Of course, with better understanding, comes more responsibility in bringing Christ to others in our daily lives. The link of Liturgy to Catechesis and helping others, whether poor in material goods or in spirit, was a relationship I never saw before, they were always separated in my mind. Now, i am closer to explaining how this “fount from which all the Church’s power flows” sends us out to the world, armed to work for Christ. I want to get to the point where I understand how to put the Liturgy to work in my other ministries. This will be by more reading on the Liturgy, prayer, and discussing this with my Pastor and others for their input. I will know if I have arrived when I see others appreciate the reality of the Liturgy in their lives and the opportunity it provides for the evangelization of others.

    Thank you, Nick, for a great class.

    Lou Villano

  • Tim Logan

    I was not sure what this class on Liturgy would lead me, but perhaps today’s gospel is a good place to start. It is the story of Zacharias who yearned to see our Lord so much he dared to climb a tree. In doing so, he displayed the desire to love the Lord so much, that our Lord saw him and invited him to come down with haste as he wanted to stay in Zacharias’s home.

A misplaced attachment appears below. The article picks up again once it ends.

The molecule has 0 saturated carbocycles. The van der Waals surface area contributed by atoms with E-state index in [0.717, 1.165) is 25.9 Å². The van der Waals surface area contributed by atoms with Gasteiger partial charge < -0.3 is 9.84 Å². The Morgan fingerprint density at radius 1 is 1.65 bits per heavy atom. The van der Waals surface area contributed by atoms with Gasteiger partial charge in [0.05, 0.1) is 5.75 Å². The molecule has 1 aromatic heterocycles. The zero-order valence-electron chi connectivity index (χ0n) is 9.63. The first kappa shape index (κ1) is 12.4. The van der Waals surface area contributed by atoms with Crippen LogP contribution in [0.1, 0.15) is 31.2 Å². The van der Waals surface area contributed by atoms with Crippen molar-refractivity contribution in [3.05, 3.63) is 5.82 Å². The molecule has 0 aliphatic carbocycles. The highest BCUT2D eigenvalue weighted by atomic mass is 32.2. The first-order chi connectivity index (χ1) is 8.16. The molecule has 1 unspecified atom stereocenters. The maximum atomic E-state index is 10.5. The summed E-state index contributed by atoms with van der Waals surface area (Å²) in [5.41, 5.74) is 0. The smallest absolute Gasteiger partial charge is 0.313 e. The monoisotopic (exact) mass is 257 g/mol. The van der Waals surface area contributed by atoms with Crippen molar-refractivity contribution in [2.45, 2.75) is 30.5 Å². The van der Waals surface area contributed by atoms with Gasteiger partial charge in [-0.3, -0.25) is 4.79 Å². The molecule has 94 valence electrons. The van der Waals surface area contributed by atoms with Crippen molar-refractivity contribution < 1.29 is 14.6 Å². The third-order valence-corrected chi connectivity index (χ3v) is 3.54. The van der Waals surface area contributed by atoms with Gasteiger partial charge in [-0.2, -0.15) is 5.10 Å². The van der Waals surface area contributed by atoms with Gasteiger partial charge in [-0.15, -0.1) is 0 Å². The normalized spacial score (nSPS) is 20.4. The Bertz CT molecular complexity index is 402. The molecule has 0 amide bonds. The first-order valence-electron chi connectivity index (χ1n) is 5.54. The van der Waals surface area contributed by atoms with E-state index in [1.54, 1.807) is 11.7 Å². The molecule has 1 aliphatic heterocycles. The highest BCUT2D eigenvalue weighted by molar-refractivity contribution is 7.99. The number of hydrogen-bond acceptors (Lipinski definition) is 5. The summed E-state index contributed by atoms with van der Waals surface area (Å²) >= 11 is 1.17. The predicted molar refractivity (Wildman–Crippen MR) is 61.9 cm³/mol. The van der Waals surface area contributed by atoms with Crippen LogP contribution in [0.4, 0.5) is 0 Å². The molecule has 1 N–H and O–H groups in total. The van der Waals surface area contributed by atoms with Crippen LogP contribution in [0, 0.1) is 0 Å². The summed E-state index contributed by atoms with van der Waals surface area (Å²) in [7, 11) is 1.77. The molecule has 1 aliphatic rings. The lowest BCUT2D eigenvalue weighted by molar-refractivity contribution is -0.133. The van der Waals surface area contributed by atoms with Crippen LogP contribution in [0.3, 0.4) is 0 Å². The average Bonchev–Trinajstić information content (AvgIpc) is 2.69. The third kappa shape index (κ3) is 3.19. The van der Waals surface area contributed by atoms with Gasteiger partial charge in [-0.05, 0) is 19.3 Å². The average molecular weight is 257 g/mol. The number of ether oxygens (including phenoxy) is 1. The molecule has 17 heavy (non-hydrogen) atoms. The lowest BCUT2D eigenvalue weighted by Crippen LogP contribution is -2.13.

I think most of us in ILM have this thirst to know our Lord more, we want our Lord to invite himself to our home (read heart) that we may know the heavenly peace as promised in our life time. How can one not want this? If one’s life is filled with other things, worldly things that for the present profit, but at the end becomes empty promises.

    We are I think also trying to figure out a place in our Church, I know some will pursue becoming a Deacon, others into different ministries or stay with what they have. Each have found a home or are still looking for a home. I would say I am not looking for a new home, but how do I keep the home I have found and make it more bountiful so that when my master comes back, I can show him that I have taken the 5 talents and made them into 10. That I have sown his seeds of new life and given him a 10 fold bounty at the harvest.

    While the initial L of ILM is called Leadership, rightful it should be call Servitude, we do not come to lead as much as to serve, to be washers of feet, to care for the poor, to feed the hungry, to cloth the naked, and always work for a just society for all regardless of who they are.

    So I have come to the conclusion that Liturgy is the framework to forms one life round Jesus. To live a faith driven life, guided by the Liturgy, blessed by the celebration of the Eucharist and called to go forth and share the bounty of the Church to all.

    Thank you Nick for such an enjoyable learning environment. Hope to see you soon. Happy Thanksgiving. -tim

    https://uploads.disquscdn.com/images/01baa3e18f737a117a709cf89e769ac30506e224a42c6f25c00ee09be71b9a32.jpg This is the image of Our Lady of Fatima in Youngstown, NY

  • Annette Mo